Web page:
Every day, Watch This offers staff recommendations inspired by a new movie coming out that week. This week: This Is 40 and Amour have us thinking about getting older.
Broken Flowers (2005)
Bill Murray reigned as comedy’s favorite pre-Apatow man-child for ages before Rushmore elegantly ushered in the mature phase of Murray’s career. Aging figures prominently in many of the icon’s most recent films, but never more so than in Jim Jarmusch’s achingly melancholic comedy-drama Broken Flowers, which casts a dour Murray as a wealthy lothario who has made it deep into middle age without having his lonely existence weighed down or enriched immeasurably by a wife or children. Murray is finally inspired to leave a big, empty home that doubles as his emotional fortress of solitude when he receives a mysterious anonymous letter from a long-ago lover who gave birth to his now-adult son without telling him.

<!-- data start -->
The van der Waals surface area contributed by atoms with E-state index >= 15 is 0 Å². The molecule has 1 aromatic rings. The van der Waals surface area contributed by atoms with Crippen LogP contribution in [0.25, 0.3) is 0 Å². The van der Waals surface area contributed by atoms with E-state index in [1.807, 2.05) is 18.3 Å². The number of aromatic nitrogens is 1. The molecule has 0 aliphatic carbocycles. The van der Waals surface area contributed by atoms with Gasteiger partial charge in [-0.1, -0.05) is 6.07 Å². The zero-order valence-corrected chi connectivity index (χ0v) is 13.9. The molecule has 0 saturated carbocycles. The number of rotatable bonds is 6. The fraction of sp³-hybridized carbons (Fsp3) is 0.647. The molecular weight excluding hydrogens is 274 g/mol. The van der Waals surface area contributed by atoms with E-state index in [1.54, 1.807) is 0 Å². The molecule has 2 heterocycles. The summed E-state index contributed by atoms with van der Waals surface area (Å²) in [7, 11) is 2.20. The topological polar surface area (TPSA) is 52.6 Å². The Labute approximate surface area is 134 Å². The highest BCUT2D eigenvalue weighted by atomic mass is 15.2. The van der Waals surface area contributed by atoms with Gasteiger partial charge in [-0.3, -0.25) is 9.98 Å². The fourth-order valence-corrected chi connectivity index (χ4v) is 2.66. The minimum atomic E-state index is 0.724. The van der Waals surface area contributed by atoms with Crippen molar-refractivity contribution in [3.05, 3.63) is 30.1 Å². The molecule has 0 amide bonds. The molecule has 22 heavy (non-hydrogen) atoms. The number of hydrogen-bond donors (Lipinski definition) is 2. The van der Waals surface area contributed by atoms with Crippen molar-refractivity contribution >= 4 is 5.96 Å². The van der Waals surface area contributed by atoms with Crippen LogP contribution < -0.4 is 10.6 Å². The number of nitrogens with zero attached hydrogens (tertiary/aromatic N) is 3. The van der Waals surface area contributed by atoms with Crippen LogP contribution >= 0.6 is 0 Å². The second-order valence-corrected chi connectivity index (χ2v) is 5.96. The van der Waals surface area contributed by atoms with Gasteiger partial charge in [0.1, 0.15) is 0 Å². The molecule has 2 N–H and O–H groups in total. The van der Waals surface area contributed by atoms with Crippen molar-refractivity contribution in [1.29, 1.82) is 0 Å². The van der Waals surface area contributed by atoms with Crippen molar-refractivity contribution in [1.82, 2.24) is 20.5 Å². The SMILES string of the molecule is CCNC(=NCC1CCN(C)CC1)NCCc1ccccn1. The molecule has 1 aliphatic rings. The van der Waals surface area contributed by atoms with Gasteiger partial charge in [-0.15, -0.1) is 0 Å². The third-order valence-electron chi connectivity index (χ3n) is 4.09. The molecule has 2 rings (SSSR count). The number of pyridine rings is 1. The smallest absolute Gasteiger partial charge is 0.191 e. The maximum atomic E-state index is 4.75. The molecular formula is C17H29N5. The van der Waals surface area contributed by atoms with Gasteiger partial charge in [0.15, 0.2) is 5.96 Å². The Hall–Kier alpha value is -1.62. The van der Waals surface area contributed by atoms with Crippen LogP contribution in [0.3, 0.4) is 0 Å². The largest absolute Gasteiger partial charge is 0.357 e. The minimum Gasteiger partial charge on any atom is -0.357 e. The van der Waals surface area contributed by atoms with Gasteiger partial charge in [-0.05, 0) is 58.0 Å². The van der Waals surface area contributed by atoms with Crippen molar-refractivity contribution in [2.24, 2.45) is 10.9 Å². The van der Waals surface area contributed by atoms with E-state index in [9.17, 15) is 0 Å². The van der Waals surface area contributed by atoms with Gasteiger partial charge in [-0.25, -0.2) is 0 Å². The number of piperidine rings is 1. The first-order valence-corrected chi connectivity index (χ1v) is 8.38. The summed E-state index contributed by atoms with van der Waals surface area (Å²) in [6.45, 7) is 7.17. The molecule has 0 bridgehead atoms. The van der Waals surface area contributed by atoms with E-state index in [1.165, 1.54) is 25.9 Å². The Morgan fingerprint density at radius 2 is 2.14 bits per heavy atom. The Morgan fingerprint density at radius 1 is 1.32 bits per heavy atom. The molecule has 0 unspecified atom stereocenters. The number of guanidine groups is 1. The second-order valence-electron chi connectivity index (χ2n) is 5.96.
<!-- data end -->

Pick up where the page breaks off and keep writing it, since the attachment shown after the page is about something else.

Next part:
This inspires Murray to embark on a road trip through the back pages of his eventful but ultimately empty romantic history, as he reconnects with an eclectic string of ex-girlfriends that includes Jessica Lange, Sharon Stone, Tilda Swinton, and Frances Conroy in pursuit of the identity of the sender of the mysterious letter and a son he’s never met. The melancholy drama of Broken Flowers is written on Murray’s impeccably wrinkled, craggy stone-face, a deadpan mask that nevertheless betrays sadness and regret over a life rich in sexual conquests, girlfriends, and wealth, but short on meaningful relationships beyond a friendship with the mystery-loving father and husband next door (the great Jeffrey Wright), whose warm, family-based life throws the hollowness of Murray’s existence into sharper relief. Murray makes some baby-steps towards maturity here, but it may be too late for a bachelor with more miles behind him than in front.
Availability: Broken Flowers is available on DVD and on Netflix Instant.